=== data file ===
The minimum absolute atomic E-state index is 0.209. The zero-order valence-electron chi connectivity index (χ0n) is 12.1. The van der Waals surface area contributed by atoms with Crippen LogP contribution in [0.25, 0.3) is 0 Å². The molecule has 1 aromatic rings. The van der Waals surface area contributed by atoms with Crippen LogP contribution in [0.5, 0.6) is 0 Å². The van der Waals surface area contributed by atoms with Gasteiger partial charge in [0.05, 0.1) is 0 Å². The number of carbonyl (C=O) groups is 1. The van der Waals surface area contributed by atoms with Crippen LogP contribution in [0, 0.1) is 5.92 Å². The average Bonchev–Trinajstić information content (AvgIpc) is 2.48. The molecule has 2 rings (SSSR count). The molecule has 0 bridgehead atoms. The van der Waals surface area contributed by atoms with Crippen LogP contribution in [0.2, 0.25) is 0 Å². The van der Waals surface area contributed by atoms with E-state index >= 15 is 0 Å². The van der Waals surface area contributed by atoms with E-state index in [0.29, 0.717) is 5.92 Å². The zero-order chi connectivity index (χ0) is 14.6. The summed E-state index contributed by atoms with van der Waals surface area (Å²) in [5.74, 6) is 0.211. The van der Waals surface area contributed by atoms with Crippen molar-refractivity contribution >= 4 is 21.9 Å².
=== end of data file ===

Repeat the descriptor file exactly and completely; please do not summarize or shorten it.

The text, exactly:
The minimum absolute atomic E-state index is 0.209. The zero-order valence-electron chi connectivity index (χ0n) is 12.1. The van der Waals surface area contributed by atoms with Crippen LogP contribution in [0.25, 0.3) is 0 Å². The molecule has 1 aromatic rings. The van der Waals surface area contributed by atoms with Crippen LogP contribution in [0.5, 0.6) is 0 Å². The van der Waals surface area contributed by atoms with Gasteiger partial charge in [0.05, 0.1) is 0 Å². The number of carbonyl (C=O) groups is 1. The van der Waals surface area contributed by atoms with Crippen LogP contribution in [0, 0.1) is 5.92 Å². The average Bonchev–Trinajstić information content (AvgIpc) is 2.48. The molecule has 2 rings (SSSR count). The molecule has 0 bridgehead atoms. The van der Waals surface area contributed by atoms with Crippen LogP contribution in [0.2, 0.25) is 0 Å². The van der Waals surface area contributed by atoms with E-state index >= 15 is 0 Å². The van der Waals surface area contributed by atoms with E-state index in [0.29, 0.717) is 5.92 Å². The zero-order chi connectivity index (χ0) is 14.6. The summed E-state index contributed by atoms with van der Waals surface area (Å²) in [5.74, 6) is 0.211. The van der Waals surface area contributed by atoms with Crippen molar-refractivity contribution >= 4 is 21.9 Å².